Tommy was an expert bridge player and an active member of the local Methodist church. He was also the community’s family doctor, so strangers would often exclaim that Dr. Kobayashi delivered babies in their families.
For a long while, T.K. Pharmacy was a business that united family members under one roof. But the bonds that got them through the extraordinary circumstances of WWII began to weaken over time. There was an understanding that Tak would put Tommy through medical school, and then Tommy would help Tak get his own store, said Melanie. The plan didn’t work out.
Tak left T.K. Pharmacy in 1965 to start his series of independent pharmacies. He also co-founded the Mile High JACL with Min Yasui.
When the letters were found in 2012, the phone rang in the home of the only living Terasaki in Colorado.
Sam Terasaki, Tak’s youngest sibling, picked up the phone.
Return to 2700 Larimer St.
Sam had a wicked sense of humor. He liked to tell the story of meeting his wife, Sara, at 2700 Larimer Street, where she worked in Dr. Kobayashi’s office as a nurse. While restocking the shelves, Sam cut his hand. He didn’t fret. He walked upstairs to get a tetanus shot from Dr. Kobayashi. Sara walked in when Sam had his pants around his ankles to get the shot. She liked what she saw, he often joked.
This story was told again at Sam’s funeral in 2019 and printed in his obituary. He was 94.
Sam, a 100th Battalion veteran and a pharmacist himself, did not know about the letters, said Dean Terasaki, his son, an artist who lives in Phoenix. After WWII, Sam and Sara moved away from the Japanese American community, so Dean’s connection with this part of his family history flickers. That sense of isolation and disconnect bleeds into his art — layers of images melt into each other and break time and space barriers. He blends images of the letters with camp historical markers in a series of photomontages.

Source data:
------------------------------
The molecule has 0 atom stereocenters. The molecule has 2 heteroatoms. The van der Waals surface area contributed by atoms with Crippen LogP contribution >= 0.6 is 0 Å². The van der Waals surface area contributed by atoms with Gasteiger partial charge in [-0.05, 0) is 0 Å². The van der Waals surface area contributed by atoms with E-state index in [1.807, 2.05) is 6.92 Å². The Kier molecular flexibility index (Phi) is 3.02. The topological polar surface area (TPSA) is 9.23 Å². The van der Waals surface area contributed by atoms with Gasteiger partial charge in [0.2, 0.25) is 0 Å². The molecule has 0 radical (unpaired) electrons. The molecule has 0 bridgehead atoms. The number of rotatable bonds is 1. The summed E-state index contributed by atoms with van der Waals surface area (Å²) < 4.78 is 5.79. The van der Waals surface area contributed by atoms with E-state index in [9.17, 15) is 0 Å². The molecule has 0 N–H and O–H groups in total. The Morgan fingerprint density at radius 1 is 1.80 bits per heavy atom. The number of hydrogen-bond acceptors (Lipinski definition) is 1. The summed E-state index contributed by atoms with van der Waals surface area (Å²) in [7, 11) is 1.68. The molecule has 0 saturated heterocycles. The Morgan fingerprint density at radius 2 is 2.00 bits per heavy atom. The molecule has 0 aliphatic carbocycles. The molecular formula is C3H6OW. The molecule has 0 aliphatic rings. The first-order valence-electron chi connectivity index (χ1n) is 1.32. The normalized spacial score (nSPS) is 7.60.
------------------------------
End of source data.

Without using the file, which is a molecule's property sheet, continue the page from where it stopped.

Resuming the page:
In March, Dean, 69, returned to 2700 Larimer Street. It is now an upscale apparel boutique with a mood board filled with vintage images of all-American beachgoers. The bricks and bones of the building are the same.
“It was just nice to be in that space,” said Dean.
T.K. Pharmacy was the place of his genesis, where his parents met and later where he ran up and down the aisles while his family worked to supply the local community with basic needs. He remembers the shelves of familiar and foreign merchandise — trinkets, toys and all the fun things that become a core memory in a young mind.
“When the letters were found, I suddenly realized that this story is really complicated,” said Dean. All the Nisei Terasaki and Kobayashi family members who lived through WWII and may have known about the letters are now gone. No one knows why they were put in the wall.
And before all hope is lost, Tak leaves a kernel of information in the 2001 interview transcript.
Tak told Hansen, the interviewer, that after the war, he suggested that T.K. Pharmacy get remodeled to include a restaurant — what would become the soda jerk counter and booths.
Walls may have been torn down at that point, and the time capsule hidden to await the day when the voices in the letter can be heard.
Help Solve the Mystery
We need to crowdsource to solve a mystery of this caliber. Do you have any information on the T.K. Pharmacy letters? Did you or someone you know work at the pharmacy or send orders to the pharmacy? Please email information to firstname.lastname@example.org.